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Information Architecture for the World Wide Web, Second Edition by Peter Morville, Louis Rosenfeld

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We Like Taxonomies, Whatever They Are

Four years ago, many heads were already throbbing at Microsoft. And an odd and often misunderstood term—“taxonomies”—began to be heard in corridors at Redmond. Although they share a common “X,” “taxonomies” and “sexy” are two words that aren’t often seen together in public. So when “taxonomies” become a common part of everyday conversation, it’s a sure sign that an organization is ready for a deeper look into information architecture.

So Microsoft’s MSWeb team heard the word and knew that the time had come for a more ambitious approach to improving MSWeb. The team—populated by an impressive mix of information scientists, designers, technologists, and politically savvy managers—began to consider what users meant when they called for better (or any) taxonomies. Instead of the traditional biology-inspired definition, Microsoft’s employees thought of taxonomies as constructs that would help them search, browse, and manage intranet content more effectively.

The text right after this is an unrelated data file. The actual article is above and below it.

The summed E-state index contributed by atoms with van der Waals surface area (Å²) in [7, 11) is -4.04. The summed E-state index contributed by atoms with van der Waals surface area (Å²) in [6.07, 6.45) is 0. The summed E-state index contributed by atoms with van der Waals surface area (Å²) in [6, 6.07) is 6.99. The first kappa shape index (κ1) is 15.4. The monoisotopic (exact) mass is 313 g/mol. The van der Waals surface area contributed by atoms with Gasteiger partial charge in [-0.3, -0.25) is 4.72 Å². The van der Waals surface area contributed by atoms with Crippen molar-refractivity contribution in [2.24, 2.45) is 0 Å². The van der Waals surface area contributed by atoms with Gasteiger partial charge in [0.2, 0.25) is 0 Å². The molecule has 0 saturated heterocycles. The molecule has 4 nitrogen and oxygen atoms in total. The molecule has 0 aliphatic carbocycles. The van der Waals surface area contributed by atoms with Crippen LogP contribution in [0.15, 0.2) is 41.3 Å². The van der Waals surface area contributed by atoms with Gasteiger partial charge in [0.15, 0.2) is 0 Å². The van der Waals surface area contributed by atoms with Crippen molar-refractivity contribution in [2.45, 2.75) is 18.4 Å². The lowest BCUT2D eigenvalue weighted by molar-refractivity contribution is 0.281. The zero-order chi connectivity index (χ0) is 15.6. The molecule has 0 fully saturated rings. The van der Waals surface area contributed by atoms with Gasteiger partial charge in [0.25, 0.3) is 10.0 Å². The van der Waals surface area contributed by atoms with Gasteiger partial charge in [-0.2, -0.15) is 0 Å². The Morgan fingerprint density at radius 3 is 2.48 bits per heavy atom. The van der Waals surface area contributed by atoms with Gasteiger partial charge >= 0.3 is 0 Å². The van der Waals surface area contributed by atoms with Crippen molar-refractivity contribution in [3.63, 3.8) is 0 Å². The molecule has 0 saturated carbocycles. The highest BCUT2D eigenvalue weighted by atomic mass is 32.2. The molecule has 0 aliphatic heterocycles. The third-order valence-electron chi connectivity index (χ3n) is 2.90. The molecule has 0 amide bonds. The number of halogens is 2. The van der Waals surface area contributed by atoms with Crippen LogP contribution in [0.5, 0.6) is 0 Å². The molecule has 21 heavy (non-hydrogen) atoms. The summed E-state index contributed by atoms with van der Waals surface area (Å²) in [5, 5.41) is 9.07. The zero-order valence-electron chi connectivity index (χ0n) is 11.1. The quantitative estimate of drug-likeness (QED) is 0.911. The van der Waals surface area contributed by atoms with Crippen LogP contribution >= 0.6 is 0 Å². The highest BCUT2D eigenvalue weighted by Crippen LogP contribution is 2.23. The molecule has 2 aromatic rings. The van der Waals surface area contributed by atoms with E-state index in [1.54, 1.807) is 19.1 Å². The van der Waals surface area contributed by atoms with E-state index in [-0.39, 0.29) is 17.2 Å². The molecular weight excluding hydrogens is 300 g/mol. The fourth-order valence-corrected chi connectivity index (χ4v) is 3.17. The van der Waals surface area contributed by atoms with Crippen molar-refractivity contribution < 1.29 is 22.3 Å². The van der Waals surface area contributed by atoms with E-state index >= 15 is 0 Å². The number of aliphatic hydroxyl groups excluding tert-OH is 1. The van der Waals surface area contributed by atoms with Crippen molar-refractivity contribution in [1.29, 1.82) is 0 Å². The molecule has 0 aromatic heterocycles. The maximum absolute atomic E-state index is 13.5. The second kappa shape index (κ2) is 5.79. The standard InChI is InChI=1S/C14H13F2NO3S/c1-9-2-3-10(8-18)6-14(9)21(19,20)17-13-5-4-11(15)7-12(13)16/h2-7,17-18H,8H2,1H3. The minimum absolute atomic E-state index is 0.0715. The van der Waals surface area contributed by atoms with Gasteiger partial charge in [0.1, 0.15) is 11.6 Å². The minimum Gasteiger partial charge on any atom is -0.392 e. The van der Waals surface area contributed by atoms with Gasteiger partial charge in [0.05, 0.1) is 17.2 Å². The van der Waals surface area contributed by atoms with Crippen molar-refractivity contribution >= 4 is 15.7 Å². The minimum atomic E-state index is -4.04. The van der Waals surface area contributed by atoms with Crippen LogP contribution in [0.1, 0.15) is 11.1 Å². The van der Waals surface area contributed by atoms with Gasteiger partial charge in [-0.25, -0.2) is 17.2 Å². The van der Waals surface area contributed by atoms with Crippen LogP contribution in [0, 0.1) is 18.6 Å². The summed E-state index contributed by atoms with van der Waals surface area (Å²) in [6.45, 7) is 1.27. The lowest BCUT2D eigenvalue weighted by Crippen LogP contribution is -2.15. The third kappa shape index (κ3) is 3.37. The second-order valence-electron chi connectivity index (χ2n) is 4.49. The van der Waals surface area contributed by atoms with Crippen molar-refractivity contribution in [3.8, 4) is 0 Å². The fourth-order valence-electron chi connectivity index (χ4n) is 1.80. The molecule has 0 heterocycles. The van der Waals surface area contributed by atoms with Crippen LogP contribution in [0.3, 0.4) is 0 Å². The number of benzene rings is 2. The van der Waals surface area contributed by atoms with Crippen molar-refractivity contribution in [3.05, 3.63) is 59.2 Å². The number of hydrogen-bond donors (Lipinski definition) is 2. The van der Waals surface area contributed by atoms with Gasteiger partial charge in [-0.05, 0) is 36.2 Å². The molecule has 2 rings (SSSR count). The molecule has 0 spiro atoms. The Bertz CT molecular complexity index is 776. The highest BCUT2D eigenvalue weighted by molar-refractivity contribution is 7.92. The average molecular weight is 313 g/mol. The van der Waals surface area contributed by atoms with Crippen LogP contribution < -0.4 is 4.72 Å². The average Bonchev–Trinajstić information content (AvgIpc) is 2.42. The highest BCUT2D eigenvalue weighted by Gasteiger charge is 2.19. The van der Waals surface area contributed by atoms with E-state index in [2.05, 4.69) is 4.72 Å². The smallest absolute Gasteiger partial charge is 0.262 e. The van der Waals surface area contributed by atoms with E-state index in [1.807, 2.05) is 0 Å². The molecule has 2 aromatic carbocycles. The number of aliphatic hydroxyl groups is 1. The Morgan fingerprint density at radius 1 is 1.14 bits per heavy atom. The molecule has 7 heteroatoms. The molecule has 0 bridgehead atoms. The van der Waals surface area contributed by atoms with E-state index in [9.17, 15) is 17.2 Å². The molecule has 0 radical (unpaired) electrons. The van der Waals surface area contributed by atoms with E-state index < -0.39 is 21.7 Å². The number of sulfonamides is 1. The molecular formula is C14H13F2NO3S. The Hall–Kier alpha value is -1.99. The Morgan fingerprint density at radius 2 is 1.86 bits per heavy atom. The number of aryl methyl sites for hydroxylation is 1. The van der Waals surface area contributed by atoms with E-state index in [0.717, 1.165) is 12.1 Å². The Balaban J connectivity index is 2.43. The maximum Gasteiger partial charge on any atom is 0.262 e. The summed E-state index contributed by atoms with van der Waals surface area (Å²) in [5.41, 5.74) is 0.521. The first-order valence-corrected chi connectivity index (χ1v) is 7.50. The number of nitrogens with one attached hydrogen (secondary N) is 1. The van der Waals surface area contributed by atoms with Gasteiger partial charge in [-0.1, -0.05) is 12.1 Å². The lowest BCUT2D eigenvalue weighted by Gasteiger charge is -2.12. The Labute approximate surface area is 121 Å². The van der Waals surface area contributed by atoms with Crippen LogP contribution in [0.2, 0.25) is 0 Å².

In response, the MSWeb team developed a more generalized operating definition of taxonomies that would be more in line with how other employees were using the term. This flexibility—the willingness to speak the language of clients, rather than rigidly clinging to a “correct” but ultimately unpopular meaning—was key. It set the tone for successful communications between the MSWeb team and its clients throughout the organization.

Three Flavors of Taxonomies

The team defined taxonomies as any set ...

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